Satyendra Dubey, was one of those rare young men who was completely and uncomplicatedly honest. He didn't know he was a hero. An engineer from Indian Institute of Technology, Kanpur and working for National Highway Authority of India probably never knew the word but died for simply doing the right thing. Gunned down by the mafia in Gaya on early November 27 morning, nearly a year after he had complained of corruption on the Golden Quadilateral project to the Prime Minister's office. Knowing the dangers that surround honest people bucking the whole corrupt system, in his letter, Dubey had requested that his name be kept secret, a request that wasn't honoured-the letter was sent from the PMO to the Ministry of Road, Transport and Highways and then to the National Highway Authority of India, with which Dubey was working as Deputy General Manager. His death speaks volumes about the growing nexus between politicians and mafia and also highlights the illegal procedures/ways involved in awarding contracts and also the allegedly fraudulent pre-qualification bids in connection to big development projects.
India has recently passed a federal Freedom of Information Bill in 2003 however it does not have a Whistleblowers Act recommended by the Constitution Review Commission in 2002. Moreover a draft bill on public disclosures recommended by the Law Commission lies in cold storage. Satyendra Dubey's death merits attention and a subsequent Public Interest Litigation urges the Supreme Court to direct the Centre to evolve a system to ensure protection to anybody who complains to the Government against corruption.
Corruption exists all over the world and thrives at all layers of government. Officers who refuse to enter the bandwagon are victimized. In India, the Tehelka expose involving defense deals had not only victimized the reporters involved in the undercover operation but also harassed virtually anybody associated with the portal. In this case, the owner of the Global capital who owned a share in the portal was imprisoned without any concrete charges framed against him. All this was due to the fact that the expose had caught some of the high ups in the ruling coalition taking bribes on camera! More recently, the Labour Government in England had found a scapegoat in Dr David Kelly who was considered a 'mole' in the Ministry of Defence inorder to draw public attention away from the Iraq war. He was named as the source of a disputed BBC report claiming the Downing Street had "sexed up" evidence of Iraqi weapons of mass destruction so as to drive the country into the war with Iraq.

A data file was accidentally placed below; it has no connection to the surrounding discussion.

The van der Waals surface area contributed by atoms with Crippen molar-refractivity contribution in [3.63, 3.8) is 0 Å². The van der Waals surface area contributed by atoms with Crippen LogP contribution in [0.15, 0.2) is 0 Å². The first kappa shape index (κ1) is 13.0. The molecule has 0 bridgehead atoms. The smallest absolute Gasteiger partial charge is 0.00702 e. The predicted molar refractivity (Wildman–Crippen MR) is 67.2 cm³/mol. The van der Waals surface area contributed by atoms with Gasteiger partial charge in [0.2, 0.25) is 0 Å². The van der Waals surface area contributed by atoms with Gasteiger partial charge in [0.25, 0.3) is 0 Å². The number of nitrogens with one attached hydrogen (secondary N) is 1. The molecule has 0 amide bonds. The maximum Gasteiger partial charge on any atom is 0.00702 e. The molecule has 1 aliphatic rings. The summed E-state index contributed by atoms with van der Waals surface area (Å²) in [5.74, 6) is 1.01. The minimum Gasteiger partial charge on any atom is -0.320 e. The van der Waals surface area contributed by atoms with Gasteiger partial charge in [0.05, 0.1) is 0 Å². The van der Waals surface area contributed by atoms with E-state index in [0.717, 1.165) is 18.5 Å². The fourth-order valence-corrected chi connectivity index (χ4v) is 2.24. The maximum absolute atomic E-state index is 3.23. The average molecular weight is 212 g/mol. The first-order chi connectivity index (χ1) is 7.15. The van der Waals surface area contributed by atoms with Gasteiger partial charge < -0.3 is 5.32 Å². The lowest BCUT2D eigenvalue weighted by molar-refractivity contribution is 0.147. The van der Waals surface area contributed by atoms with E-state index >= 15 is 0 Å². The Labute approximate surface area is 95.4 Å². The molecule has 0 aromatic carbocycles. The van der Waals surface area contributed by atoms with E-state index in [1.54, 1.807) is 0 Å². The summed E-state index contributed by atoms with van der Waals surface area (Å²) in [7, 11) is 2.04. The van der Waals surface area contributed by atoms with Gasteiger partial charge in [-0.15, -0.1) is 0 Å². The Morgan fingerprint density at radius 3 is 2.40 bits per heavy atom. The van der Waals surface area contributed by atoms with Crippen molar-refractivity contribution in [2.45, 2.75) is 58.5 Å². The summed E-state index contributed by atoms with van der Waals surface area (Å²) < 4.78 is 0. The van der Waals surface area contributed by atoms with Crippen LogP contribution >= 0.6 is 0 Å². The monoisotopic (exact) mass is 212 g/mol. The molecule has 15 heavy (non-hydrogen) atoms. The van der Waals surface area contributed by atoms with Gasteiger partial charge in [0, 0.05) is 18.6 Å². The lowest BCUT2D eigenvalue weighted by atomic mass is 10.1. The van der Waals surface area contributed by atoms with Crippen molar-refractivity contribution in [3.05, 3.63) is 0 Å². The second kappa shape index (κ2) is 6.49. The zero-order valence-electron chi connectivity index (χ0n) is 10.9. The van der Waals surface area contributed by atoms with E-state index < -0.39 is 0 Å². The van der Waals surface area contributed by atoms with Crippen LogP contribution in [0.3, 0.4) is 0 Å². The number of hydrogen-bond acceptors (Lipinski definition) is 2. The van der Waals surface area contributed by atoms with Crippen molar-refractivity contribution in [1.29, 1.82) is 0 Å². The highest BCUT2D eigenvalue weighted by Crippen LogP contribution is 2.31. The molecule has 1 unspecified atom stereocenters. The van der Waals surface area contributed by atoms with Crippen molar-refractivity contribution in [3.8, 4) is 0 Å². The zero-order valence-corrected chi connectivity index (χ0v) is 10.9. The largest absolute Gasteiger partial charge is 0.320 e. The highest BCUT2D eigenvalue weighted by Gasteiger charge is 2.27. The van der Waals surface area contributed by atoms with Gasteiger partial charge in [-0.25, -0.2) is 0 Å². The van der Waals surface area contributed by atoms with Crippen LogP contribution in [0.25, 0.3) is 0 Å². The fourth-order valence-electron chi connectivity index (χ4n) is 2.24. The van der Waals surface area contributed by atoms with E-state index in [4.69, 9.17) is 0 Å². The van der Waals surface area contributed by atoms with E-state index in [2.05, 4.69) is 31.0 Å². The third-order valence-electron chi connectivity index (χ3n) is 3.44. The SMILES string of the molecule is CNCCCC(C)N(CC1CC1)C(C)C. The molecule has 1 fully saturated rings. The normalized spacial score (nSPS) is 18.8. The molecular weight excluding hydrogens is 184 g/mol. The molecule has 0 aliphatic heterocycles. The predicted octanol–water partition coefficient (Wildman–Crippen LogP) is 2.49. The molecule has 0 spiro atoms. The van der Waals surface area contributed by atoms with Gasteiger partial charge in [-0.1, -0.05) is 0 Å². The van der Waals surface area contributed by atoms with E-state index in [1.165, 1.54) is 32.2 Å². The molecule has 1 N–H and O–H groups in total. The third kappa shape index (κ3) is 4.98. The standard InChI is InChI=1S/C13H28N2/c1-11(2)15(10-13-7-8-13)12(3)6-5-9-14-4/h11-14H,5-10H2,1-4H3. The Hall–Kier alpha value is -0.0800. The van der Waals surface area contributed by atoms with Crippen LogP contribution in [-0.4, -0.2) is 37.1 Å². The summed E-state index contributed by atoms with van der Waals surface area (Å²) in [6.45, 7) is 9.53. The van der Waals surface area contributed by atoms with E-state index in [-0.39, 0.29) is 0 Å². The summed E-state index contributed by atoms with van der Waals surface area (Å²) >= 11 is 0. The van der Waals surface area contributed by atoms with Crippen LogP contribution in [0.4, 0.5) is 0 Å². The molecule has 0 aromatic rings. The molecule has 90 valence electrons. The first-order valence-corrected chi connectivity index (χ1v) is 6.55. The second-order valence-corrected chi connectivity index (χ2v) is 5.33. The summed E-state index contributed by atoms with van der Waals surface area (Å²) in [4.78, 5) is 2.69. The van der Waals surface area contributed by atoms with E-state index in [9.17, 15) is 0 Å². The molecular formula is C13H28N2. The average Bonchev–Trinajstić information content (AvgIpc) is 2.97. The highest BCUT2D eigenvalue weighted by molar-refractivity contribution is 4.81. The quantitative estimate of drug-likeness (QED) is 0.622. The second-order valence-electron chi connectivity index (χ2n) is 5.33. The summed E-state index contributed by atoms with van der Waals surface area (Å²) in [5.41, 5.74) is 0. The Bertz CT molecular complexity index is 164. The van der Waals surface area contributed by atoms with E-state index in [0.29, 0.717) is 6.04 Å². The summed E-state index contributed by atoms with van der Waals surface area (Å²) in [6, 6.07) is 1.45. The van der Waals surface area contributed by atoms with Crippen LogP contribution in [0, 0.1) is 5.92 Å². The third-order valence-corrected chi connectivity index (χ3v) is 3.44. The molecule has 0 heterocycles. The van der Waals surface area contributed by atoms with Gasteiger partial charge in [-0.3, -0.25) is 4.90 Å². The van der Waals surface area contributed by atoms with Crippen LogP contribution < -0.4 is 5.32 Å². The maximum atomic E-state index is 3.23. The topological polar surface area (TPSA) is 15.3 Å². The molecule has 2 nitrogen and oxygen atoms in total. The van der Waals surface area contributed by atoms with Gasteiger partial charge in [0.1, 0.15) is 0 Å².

The need and urgency of a whistleblowing act cannot be overemphasized even as Satyendra Dubey's death sparked off widespread public protest. Both in unlettered societies with meager resources as also in the developed world, there is an urgent need both for access to information by the public along with an act that would provide protection to all those who blew the whistle. It is time that the authorities took cognizance of the fact that money associated with development works that usually comes from the tax payers pocket lands up in corrupt hands. In the process development takes the back seat. India cannot afford to lose its money nor its resources. The real heroes of today's world are honest people. They are few and far between. They are the ones society is longing to follow. But everywhere it sees them fail. Yet the world, and developing countries especially cannot afford to loseits honest officers who stand up against all odds and risk their lives. It is time the government thinks about cleaning its system by providing protection to all those ordinary people who dares to bare open facts and has a stake at country's future. Mere assurance from the Prime Minister that the guilty wouldn't be spared is not enough---either to the citizens or to Dubey's family. If the government really means business it has to go about demonstrating that there are systems in place for good people to rely on. We need a fast and efficient judiciary to handover judgments in fair and impartial manner with or without political and social pressure, and a clean and unbiased police that will come to the aid of those working on the right side of the law; we also need public knowledge about the constitution and rule of law; and laws that will encourage people in both urban and rural areas to come forward without any fear to usher in an era of transparency, accountability and participation in the governance of the country. We need a system, a society where a person can do its duty without fear and the head held high. If the government really intends to deliver such a nation, then it is time the government pulled up its sleeves and makes concrete efforts to pass a whistleblowers act. It follows that no measure to curb government and corporate transgressions in India or elsewhere will bear fruit unless legal immunity and protection against retaliation is given to responsible and conscientious whistleblowing.